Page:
As we skidded and skipped over the silty sand leading away from the beach house, Riley explained the co-driver’s duties. Using the GPS and the stage notes, we needed to tell him if the road ahead would be turning right or left, and how dramatically. Seemed easy enough until we actually got onto the dirt stage and then we were going so fast and the GPS was so small and the pen we were using to mark course notes disappeared somewhere under the seat and the borrowed oversized helmet started sliding down, and the borrowed oversized gloves made it hard to move the GPS points and so we took one off and then it got lost somewhere under the seat, too, and we were still going so fast and there wasn’t anything but dust clouds up ahead of us even when we were brave enough to open our eyes.
Eventually, we developed a method of holding the helmet up with one hand and bracing in the seat with the other, which made it possible to at least see the GPS. We had a tendency to lose track of how fast we were going and send Riley around tight turns with little warning, but at least we generally got the right and left part right. As we passed some of the slower cars, the dust cleared, and during a few rare straight sections of road, we were able to marvel at the forests of Cardon catci, towering several stories high, glimpses of turquoise blue sea visible through their upward-reaching arms. “Isn’t it beautiful?” Riley asked, and we nodded, right before a rise with a hard blind turn. “Which way? Which way?” he asked as we got airborne. “Left! Hard left!” we yelled, and were as surprised as anyone when that was correct.
We were diligent about the directions after that, although it soon became clear from Riley’s cheerful banter that he really didn’t need a co-driver. He chatted about the landscape and the finer points of the tequila business and we kept our eyes on the map and answered, “Slight right, no, wait, hard right.” We passed all the single-seat buggies and several trucks without incident, but as we came around a Jeep Cherokee, a rocky ledge gave way under the rear of the Chevy and we got a split second of being door to door with the Jeep, whose driver looked about as startled as you would, if you’d suddenly collided with a 1957 Bel Air whilst driving full speed through Mexico. “Are they OK?” asked Riley. “Are you OK?” Since the answer was yes to both, we kept going. It wasn’t until we stopped at the start of the highway section that we realized how much damage our Jeep tap had done: the entire right-side quarter-panel—already more bondo and fiberglass than metal—was hanging off the frame in shreds like lace drapes in a house full of kittens. While Riley went to apologize to the Cherokee driver, the crew took a cutting wheel to the Chevy’s crumpled fin.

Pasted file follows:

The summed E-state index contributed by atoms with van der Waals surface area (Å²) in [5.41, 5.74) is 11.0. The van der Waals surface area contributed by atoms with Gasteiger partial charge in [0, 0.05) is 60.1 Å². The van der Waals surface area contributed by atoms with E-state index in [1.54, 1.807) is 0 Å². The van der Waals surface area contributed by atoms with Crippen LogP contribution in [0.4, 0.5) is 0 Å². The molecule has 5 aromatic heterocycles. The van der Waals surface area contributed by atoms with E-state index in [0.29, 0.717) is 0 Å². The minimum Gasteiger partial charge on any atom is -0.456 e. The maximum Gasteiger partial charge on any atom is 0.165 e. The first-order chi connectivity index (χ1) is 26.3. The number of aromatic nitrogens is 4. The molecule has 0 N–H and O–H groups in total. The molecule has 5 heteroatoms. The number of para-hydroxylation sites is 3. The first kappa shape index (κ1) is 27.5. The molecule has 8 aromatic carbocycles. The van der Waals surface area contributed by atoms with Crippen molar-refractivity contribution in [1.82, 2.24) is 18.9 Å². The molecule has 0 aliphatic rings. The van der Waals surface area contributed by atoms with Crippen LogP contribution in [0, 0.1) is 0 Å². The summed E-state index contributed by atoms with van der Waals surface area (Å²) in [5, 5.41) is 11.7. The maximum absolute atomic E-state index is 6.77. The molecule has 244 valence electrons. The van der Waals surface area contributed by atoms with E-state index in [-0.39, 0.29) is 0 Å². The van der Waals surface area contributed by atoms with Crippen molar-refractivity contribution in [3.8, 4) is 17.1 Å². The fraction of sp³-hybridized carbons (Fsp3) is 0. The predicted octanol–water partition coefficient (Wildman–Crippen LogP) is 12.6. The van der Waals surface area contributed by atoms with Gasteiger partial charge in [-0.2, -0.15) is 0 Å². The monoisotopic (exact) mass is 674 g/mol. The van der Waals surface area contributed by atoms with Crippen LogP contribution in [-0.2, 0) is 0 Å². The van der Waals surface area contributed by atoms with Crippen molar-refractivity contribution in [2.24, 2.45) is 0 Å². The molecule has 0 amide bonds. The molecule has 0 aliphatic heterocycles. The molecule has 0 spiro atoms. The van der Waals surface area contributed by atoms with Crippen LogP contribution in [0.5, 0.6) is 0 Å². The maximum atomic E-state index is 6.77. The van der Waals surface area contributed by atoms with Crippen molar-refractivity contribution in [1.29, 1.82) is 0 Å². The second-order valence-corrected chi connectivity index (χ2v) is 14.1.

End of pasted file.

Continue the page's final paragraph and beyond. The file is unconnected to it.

Lightened of guilt and bodywork, we climbed back in what remained of the Rooster and headed back out for the second dirt stage. The route was wider than the morning’s section, and Riley was on the gas, slaloming cows and schooling us in the unwritten rules of open-course racing. “If there are people in the middle of nowhere, it’s because there’s either a jump or a silt bed,” he said, skirting a rock the size of a dishwasher, “Either way, you slow down and watch out.” We drifted around a corner and found ourselves headed right for the grille of a late-1970s Ford truck. Its front fenders were folded into Mexico’s least delicious taco, wheels no longer attached, drivers thankfully standing safely to the side. They waved us past and as we balanced out the warring emotions of sympathy for them and relief that it wasn’t us, Riley made a concerned noise that sounded a lot like, “Should we have more than 10 pounds of oil pressure?” It was sort of a moot point, the section of road had narrowed, flanked on either side by dense and prickly patches of Cholla cactus—also known as “jumping cactus,” due to its nasty barbed spines. The Cholla is capable of leaping out to grab the unwary traveler, or pop the tires of the unwary driver. There was nowhere to stop. We continued on.
About 10 miles from the end of the timed section, the road widened, and Riley pulled off. We removed the hood, noting that a hoodpin seemed to have fled into the desert, maybe to join the various other pieces of Chevrolet we’d lost during the week. Another water bottle was sacrificed to the funnel cause, but the oil refill didn’t seem to be enough to appease the greedy gods of racing. When Riley went to start the small-block, it clicked and whirred in a slow grind to a dead battery. About this time, Baja performed one of its magic tricks. A silver Suburu wagon appeared out of nowhere and a lanky gringo jumped out of the driver seat brandishing a towrope. “Do you need me to pull you out?” he asked. “I’d love to get a photo of my Subaru towing this.”
“We’d hate to get that photo,” Riley answered, “but we could use a jumpstart.”
The Subie maneuvered closer to the Chevy, and after a few false starts, the Rooster fired up. It only took a few seconds of listening to it rattle, though, before we realized that Suburu man would be getting his tow photo after all. The Chevy sounded like eight children learning snare drum. We were toast.